Gagnon drafted in WHL

Ryan Gagnon

Ryan Gagnon

Ryan Gagnon is pretty modest about his achievements, but the Grade 9 student at Quesnel junior secondary school is certainly making his mark with BC Hockey scouts.

Gagnon, 15, who began playing hockey at the tender age of five, has just received notice to get his gear bag ready for Victoria.

The WHL franchise drafted Gagnon, a 6 ft 165 lb defenceman 56th overall in the third round of the recent bantam draft.

“It is very important to be drafted by Victoria because it is just a stepping stone to pro hockey,” Gagnon said of the WHL draft.

Besides providing a potentially big stepping stone into professional hockey, Gagnon also admitted playing in the WHL offered several other advantages besides playing against top-notch competition.

“Even if I don’t get drafted into the National Hockey League I still get my schooling paid for,” he said referring to the WHL’s academic scholarships that cover a year’s worth of tuition for every year played.

Although Gagnon has his eye on the WHL, BC Hockey scouts have their eye on him.

Gagnon, captain of the Quesnel Bantam Thunder tier three hockey team this year, is going to Penticton in July for the BC Hockey U16 provincial camp.

The invitation to the U16 provincial camp puts Gagnon one of only 68 players invited to the camp based on their performance at the U16 BC Cup.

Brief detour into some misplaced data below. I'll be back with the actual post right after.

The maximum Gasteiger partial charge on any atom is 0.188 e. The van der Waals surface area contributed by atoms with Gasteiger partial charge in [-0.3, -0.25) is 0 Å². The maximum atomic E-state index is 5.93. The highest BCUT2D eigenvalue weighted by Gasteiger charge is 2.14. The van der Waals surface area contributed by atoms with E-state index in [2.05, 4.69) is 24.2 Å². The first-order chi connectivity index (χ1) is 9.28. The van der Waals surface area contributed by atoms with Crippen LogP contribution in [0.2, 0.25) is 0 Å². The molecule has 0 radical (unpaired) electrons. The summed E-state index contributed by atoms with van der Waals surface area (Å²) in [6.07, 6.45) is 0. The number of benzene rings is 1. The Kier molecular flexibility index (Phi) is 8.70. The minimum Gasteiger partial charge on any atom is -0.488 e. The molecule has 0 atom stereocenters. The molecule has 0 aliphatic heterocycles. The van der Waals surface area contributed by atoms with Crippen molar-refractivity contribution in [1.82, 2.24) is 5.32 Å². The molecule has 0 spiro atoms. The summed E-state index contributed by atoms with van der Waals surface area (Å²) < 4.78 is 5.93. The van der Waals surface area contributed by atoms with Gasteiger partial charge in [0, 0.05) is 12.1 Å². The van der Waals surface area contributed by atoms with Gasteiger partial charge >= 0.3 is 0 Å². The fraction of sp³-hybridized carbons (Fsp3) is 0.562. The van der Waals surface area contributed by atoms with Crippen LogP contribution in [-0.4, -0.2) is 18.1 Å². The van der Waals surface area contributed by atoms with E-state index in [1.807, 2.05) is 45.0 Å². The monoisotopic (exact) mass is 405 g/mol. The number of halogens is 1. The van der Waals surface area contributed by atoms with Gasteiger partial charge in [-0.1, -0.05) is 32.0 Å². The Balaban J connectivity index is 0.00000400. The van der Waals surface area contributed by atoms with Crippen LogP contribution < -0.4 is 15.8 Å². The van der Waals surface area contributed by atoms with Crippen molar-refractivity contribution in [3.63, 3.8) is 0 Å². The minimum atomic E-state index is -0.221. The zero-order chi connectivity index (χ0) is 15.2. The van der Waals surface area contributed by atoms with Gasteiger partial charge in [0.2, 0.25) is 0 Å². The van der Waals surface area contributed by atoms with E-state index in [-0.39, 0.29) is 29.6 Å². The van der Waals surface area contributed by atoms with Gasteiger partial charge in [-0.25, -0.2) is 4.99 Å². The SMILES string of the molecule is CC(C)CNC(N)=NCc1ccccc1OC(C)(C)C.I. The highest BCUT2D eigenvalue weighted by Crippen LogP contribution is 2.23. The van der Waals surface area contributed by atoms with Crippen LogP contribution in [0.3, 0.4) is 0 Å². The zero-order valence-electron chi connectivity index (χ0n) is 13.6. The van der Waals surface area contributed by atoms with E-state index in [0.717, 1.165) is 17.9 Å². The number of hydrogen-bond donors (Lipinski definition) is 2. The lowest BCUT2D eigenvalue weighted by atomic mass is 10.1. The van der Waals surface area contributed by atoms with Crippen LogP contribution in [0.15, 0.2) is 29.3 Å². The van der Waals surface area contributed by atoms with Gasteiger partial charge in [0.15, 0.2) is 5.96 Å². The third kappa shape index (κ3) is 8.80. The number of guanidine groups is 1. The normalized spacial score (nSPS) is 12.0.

Gagnon had a good BC Cup in Kamloops, April 28 – May 1, collecting two goals and assist in five games, third among defenceman.

Although the invitation to the BC Cup was deserved, Gagnon was still flattered and humble by the recognition.

“It meant a lot to be invited to U16 BC cup,” he said.

“ I knew it was going to be a great week of hockey.

“I looked forward to playing against the best players in the province.”

Selection to the provincial camp is quite an achievement, considering Gagnon began BC Hockey’s U16 five-step program at the zone camps in March.

Gagnon admitted that first step highlighted strengths as a skater and as a physical player, but also pointed to a shot and foot speed that needed improvement.

But Colin Keis, former coach of the Quesnel Thunder, disagreed.

“At the stage of development he’s at, he has a great shot,” Keis said.

Although he admits to a few weaknesses in his game, the evidence thus far points to a bright future for Gagnon in hockey.

“You can tell he’s a step above the others on the ice,” Keis said.

As captain of the Quesnel Thunder Tier 3 bantam hockey team this year, Gagnon tallied 58 goals and 50 assists in 50 games.

Gagnon also spent 106 minutes in the penalty box, a good sign for teams looking for a defenceman with a physical approach to the game.

“He certainly has the size and strength to compete,” Keis said.

In preparation for the U16 provincial camp Gagnon will keep in mind what he says is the best piece of advice a coach gave him.

“Give it your all and leave nothing in the tank,” he said.

“My dad told me this when he coached me.”